I talked to my friend who is an arborist about how deep tree roots grow. He said even big trees have most of their roots in the top 3 feet of soil but they spread out as wide as the unpruned canopy and beyond to provide a stable base. He said below 3 ft there are fewer nutrients so the roots stay in the zones where there is the most nutrients and water available. He said roots will go deeper if there is deeper water which is why you don't plant trees near utilities and why so many sewers are infiltrated with tree roots.
Happy gardening in Hawaii. Gardens are where people grow.

gumbo2176
Super Green Thumb
Posts: 3065
Joined: Mon Jul 19, 2010 6:01 am
Location: New Orleans

Re: How Deep Should the Soil in My Raised Bed Garden Frame B

imafan26 wrote: He said roots will go deeper if there is deeper water which is why you don't plant trees near utilities and why so many sewers are infiltrated with tree roots.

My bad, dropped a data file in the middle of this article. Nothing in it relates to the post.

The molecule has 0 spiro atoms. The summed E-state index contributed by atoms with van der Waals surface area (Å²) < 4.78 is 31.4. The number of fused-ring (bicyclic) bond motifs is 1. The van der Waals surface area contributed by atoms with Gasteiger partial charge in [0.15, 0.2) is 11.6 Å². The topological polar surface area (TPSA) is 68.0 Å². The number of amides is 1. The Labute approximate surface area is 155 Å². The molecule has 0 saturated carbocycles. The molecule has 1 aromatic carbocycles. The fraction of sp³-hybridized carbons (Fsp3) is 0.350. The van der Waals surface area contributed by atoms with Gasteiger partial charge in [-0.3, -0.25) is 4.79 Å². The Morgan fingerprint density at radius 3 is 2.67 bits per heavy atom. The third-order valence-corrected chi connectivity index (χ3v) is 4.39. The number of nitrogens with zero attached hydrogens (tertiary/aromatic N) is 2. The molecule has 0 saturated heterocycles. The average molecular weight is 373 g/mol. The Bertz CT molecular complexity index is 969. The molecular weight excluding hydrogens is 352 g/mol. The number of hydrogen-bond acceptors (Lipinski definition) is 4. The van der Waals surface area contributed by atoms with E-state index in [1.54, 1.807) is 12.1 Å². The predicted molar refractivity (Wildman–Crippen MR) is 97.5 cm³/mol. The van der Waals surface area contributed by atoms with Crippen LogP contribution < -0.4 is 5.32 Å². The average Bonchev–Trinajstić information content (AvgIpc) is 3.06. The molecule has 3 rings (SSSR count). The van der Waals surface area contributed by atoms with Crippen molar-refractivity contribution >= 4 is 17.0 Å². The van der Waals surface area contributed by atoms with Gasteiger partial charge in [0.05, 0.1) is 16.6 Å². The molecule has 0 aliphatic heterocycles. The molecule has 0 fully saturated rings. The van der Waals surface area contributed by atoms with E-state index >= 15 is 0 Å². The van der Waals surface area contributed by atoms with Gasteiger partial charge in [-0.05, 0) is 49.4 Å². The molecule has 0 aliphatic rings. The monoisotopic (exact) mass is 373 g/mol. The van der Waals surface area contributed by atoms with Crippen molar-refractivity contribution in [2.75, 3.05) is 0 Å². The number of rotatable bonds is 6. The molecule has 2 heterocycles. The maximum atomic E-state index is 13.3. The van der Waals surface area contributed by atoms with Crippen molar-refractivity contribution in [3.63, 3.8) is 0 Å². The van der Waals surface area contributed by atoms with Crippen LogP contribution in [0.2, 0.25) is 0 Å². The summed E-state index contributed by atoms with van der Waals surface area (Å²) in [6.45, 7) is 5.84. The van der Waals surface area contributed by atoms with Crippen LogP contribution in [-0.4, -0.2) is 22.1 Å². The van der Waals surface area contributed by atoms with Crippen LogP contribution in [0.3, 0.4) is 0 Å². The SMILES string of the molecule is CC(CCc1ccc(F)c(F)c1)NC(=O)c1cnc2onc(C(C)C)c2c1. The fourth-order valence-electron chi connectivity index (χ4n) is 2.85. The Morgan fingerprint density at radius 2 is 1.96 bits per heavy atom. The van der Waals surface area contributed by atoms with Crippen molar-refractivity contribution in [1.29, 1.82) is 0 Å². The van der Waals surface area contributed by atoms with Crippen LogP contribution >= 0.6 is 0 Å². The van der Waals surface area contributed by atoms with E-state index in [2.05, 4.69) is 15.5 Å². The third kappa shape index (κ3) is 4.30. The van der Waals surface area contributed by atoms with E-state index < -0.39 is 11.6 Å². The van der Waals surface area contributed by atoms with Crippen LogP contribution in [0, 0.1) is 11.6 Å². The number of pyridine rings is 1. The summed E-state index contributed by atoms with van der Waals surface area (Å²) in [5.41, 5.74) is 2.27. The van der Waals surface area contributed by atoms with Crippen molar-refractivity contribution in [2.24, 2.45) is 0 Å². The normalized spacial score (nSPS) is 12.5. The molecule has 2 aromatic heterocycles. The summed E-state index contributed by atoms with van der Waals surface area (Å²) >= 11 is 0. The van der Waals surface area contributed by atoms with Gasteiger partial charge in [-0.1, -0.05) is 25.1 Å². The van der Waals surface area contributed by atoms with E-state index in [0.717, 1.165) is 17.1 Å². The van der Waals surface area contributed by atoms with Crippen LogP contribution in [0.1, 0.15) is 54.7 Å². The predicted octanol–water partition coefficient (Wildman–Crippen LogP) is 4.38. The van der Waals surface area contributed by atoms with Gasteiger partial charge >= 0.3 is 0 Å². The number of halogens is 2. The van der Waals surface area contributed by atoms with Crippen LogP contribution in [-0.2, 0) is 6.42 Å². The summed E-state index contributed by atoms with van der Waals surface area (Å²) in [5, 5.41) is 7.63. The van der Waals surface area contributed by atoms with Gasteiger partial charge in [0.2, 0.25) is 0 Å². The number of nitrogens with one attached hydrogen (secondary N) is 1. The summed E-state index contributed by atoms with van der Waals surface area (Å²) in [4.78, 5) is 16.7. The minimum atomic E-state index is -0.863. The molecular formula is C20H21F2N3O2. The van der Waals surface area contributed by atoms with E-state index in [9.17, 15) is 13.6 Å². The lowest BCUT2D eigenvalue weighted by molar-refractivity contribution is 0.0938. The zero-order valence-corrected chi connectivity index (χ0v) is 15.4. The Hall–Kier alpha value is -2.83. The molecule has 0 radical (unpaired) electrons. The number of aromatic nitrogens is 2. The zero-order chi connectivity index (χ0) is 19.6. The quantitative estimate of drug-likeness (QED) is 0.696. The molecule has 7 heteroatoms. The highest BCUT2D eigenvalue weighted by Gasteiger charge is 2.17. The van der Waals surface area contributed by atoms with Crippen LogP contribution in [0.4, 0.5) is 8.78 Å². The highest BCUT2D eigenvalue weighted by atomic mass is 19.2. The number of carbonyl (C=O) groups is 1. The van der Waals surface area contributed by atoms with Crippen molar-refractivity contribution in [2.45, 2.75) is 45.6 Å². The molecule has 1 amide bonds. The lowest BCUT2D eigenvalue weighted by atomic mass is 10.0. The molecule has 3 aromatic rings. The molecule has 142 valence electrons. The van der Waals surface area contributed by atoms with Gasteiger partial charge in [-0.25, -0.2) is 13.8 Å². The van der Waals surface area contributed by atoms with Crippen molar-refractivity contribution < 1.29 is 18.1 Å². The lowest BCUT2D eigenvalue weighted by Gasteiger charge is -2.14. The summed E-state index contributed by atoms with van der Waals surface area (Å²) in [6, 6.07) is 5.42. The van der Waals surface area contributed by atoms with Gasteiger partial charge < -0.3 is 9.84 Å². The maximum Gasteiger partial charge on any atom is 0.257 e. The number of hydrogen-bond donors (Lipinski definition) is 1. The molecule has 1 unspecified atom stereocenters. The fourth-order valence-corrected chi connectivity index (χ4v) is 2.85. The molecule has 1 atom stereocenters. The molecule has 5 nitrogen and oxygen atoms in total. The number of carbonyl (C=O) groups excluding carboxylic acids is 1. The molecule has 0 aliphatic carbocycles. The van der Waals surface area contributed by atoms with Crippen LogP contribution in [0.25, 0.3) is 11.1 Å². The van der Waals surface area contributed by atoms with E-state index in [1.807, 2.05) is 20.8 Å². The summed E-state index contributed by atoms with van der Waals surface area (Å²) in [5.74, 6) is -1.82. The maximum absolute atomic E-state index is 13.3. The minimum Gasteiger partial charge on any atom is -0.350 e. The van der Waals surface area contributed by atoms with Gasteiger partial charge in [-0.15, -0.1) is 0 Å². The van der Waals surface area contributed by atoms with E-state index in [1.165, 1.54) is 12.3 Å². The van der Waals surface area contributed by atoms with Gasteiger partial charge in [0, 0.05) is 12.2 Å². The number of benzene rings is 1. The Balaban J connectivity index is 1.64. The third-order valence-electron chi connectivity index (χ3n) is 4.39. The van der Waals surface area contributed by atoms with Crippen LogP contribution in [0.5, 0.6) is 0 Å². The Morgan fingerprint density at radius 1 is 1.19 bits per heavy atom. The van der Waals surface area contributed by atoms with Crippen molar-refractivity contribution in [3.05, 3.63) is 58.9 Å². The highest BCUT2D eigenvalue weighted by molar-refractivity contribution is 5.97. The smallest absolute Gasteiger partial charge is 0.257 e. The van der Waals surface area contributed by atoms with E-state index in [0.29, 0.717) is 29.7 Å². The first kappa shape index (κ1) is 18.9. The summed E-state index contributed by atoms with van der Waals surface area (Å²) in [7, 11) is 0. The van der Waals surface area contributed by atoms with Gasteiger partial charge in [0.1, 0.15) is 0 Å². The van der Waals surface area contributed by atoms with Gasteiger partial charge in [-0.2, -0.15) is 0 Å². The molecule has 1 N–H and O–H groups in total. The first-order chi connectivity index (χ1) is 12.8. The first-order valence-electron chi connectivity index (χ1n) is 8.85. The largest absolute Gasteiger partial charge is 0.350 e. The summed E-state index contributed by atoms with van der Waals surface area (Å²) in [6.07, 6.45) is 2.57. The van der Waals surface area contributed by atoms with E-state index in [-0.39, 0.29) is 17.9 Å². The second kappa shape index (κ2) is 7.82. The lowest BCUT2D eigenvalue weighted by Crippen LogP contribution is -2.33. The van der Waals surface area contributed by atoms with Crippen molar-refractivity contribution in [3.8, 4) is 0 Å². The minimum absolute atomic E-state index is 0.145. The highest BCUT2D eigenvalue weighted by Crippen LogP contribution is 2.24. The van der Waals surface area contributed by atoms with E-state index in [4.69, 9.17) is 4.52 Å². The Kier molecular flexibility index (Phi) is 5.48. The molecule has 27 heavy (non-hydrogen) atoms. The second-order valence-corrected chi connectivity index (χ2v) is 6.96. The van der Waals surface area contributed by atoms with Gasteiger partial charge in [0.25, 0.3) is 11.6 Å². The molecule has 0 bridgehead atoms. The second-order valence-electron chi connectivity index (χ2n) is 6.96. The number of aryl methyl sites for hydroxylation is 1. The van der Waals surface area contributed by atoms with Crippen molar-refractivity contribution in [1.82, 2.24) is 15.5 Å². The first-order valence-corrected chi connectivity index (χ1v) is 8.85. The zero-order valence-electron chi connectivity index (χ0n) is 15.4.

My now late father-in-law called me once when his sewer lines were backing up. He was in his late 70's at the time and couldn't handle all the digging in his hard clay soil to find the problem. We first tried to unclog it with a snake and would always run into something in the same spot in the line.

Out came the shovel and pick and I dug the line until we found the problem. A nearby tree had its roots infiltrate the terra cotta drain pipe and totally clogged the line. I wound up taking out several feet of terra cotta pipe and replaced it with heavy duty PVC drain line and not more problems. Roots love that old terra cotta pipe. Of course this just had to be the main line from the toilet and that was one nasty experience. I don't blame plumbers for charging what they do.

Return to “Vegetable Gardening Forum”